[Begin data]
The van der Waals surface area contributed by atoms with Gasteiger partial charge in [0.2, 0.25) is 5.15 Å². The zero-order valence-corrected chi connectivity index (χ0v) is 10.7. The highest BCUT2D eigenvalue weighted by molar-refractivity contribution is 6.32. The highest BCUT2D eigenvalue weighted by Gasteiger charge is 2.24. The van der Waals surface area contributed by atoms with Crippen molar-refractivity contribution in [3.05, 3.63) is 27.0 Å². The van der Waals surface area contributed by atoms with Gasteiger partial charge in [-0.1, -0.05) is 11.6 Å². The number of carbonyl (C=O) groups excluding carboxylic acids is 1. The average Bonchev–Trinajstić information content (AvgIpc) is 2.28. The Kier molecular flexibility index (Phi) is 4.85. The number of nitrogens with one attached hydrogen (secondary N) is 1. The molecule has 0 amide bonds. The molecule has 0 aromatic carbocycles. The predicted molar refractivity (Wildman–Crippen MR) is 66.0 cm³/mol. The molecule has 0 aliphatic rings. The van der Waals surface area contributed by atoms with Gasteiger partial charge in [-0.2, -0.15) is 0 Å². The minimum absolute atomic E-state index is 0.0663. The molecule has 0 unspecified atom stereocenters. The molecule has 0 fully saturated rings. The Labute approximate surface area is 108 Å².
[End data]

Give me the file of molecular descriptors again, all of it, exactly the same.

The van der Waals surface area contributed by atoms with Gasteiger partial charge in [0.2, 0.25) is 5.15 Å². The zero-order valence-corrected chi connectivity index (χ0v) is 10.7. The highest BCUT2D eigenvalue weighted by molar-refractivity contribution is 6.32. The highest BCUT2D eigenvalue weighted by Gasteiger charge is 2.24. The van der Waals surface area contributed by atoms with Crippen molar-refractivity contribution in [3.05, 3.63) is 27.0 Å². The van der Waals surface area contributed by atoms with Gasteiger partial charge in [-0.1, -0.05) is 11.6 Å². The number of carbonyl (C=O) groups excluding carboxylic acids is 1. The average Bonchev–Trinajstić information content (AvgIpc) is 2.28. The Kier molecular flexibility index (Phi) is 4.85. The number of nitrogens with one attached hydrogen (secondary N) is 1. The molecule has 0 amide bonds. The molecule has 0 aromatic carbocycles. The predicted molar refractivity (Wildman–Crippen MR) is 66.0 cm³/mol. The molecule has 0 aliphatic rings. The van der Waals surface area contributed by atoms with Gasteiger partial charge in [-0.2, -0.15) is 0 Å². The minimum absolute atomic E-state index is 0.0663. The molecule has 0 unspecified atom stereocenters. The molecule has 0 fully saturated rings. The Labute approximate surface area is 108 Å².